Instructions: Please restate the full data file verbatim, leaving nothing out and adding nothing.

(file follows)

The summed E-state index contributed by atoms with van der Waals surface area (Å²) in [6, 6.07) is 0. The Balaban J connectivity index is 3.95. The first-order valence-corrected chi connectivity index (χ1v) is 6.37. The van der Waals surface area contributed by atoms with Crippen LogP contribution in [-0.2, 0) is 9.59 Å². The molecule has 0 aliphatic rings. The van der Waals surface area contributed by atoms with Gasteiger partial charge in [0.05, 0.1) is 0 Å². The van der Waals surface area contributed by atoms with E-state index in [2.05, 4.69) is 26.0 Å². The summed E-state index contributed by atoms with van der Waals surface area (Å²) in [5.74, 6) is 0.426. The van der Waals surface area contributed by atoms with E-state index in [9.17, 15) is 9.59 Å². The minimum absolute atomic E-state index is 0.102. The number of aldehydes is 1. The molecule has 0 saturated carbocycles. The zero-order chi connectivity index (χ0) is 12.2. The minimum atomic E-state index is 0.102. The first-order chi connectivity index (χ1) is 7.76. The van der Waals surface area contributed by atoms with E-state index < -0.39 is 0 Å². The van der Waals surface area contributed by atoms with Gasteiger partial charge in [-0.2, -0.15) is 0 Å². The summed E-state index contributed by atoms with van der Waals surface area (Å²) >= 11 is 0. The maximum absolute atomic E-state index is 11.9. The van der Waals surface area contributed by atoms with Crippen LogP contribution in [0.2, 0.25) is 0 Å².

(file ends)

The summed E-state index contributed by atoms with van der Waals surface area (Å²) in [6, 6.07) is 0. The Balaban J connectivity index is 3.95. The first-order valence-corrected chi connectivity index (χ1v) is 6.37. The van der Waals surface area contributed by atoms with Crippen LogP contribution in [-0.2, 0) is 9.59 Å². The molecule has 0 aliphatic rings. The van der Waals surface area contributed by atoms with Gasteiger partial charge in [0.05, 0.1) is 0 Å². The van der Waals surface area contributed by atoms with E-state index in [2.05, 4.69) is 26.0 Å². The summed E-state index contributed by atoms with van der Waals surface area (Å²) in [5.74, 6) is 0.426. The van der Waals surface area contributed by atoms with E-state index in [9.17, 15) is 9.59 Å². The minimum absolute atomic E-state index is 0.102. The number of aldehydes is 1. The molecule has 0 saturated carbocycles. The zero-order chi connectivity index (χ0) is 12.2. The minimum atomic E-state index is 0.102. The first-order chi connectivity index (χ1) is 7.76. The van der Waals surface area contributed by atoms with E-state index < -0.39 is 0 Å². The van der Waals surface area contributed by atoms with Gasteiger partial charge in [-0.2, -0.15) is 0 Å². The summed E-state index contributed by atoms with van der Waals surface area (Å²) >= 11 is 0. The maximum absolute atomic E-state index is 11.9. The van der Waals surface area contributed by atoms with Crippen LogP contribution in [0.2, 0.25) is 0 Å².